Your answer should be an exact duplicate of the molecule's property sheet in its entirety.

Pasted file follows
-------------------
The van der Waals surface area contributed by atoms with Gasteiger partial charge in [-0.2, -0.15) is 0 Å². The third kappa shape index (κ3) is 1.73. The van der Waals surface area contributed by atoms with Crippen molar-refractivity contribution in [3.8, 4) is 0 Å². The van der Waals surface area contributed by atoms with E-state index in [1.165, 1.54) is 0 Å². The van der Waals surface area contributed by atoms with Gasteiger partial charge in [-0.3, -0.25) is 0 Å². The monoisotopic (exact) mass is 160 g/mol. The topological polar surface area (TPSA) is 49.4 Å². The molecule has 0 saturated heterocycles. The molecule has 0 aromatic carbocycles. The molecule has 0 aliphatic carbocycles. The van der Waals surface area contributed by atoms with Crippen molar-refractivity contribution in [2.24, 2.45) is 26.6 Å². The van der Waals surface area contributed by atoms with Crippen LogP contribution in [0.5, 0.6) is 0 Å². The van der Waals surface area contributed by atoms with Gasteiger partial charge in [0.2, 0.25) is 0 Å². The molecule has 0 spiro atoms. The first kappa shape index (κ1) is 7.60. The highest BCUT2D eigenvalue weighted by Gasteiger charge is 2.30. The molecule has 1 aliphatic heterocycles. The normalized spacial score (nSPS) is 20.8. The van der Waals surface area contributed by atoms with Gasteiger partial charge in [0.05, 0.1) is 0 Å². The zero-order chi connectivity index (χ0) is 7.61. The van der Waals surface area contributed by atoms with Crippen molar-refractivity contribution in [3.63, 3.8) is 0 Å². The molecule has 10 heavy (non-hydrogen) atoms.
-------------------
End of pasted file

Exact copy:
The van der Waals surface area contributed by atoms with Gasteiger partial charge in [-0.2, -0.15) is 0 Å². The third kappa shape index (κ3) is 1.73. The van der Waals surface area contributed by atoms with Crippen molar-refractivity contribution in [3.8, 4) is 0 Å². The van der Waals surface area contributed by atoms with E-state index in [1.165, 1.54) is 0 Å². The van der Waals surface area contributed by atoms with Gasteiger partial charge in [-0.3, -0.25) is 0 Å². The monoisotopic (exact) mass is 160 g/mol. The topological polar surface area (TPSA) is 49.4 Å². The molecule has 0 saturated heterocycles. The molecule has 0 aromatic carbocycles. The molecule has 0 aliphatic carbocycles. The van der Waals surface area contributed by atoms with Crippen molar-refractivity contribution in [2.24, 2.45) is 26.6 Å². The van der Waals surface area contributed by atoms with Crippen LogP contribution in [0.5, 0.6) is 0 Å². The van der Waals surface area contributed by atoms with Gasteiger partial charge in [0.2, 0.25) is 0 Å². The molecule has 0 spiro atoms. The first kappa shape index (κ1) is 7.60. The highest BCUT2D eigenvalue weighted by Gasteiger charge is 2.30. The molecule has 1 aliphatic heterocycles. The normalized spacial score (nSPS) is 20.8. The van der Waals surface area contributed by atoms with Gasteiger partial charge in [0.05, 0.1) is 0 Å². The zero-order chi connectivity index (χ0) is 7.61. The van der Waals surface area contributed by atoms with Crippen molar-refractivity contribution in [3.63, 3.8) is 0 Å². The molecule has 10 heavy (non-hydrogen) atoms.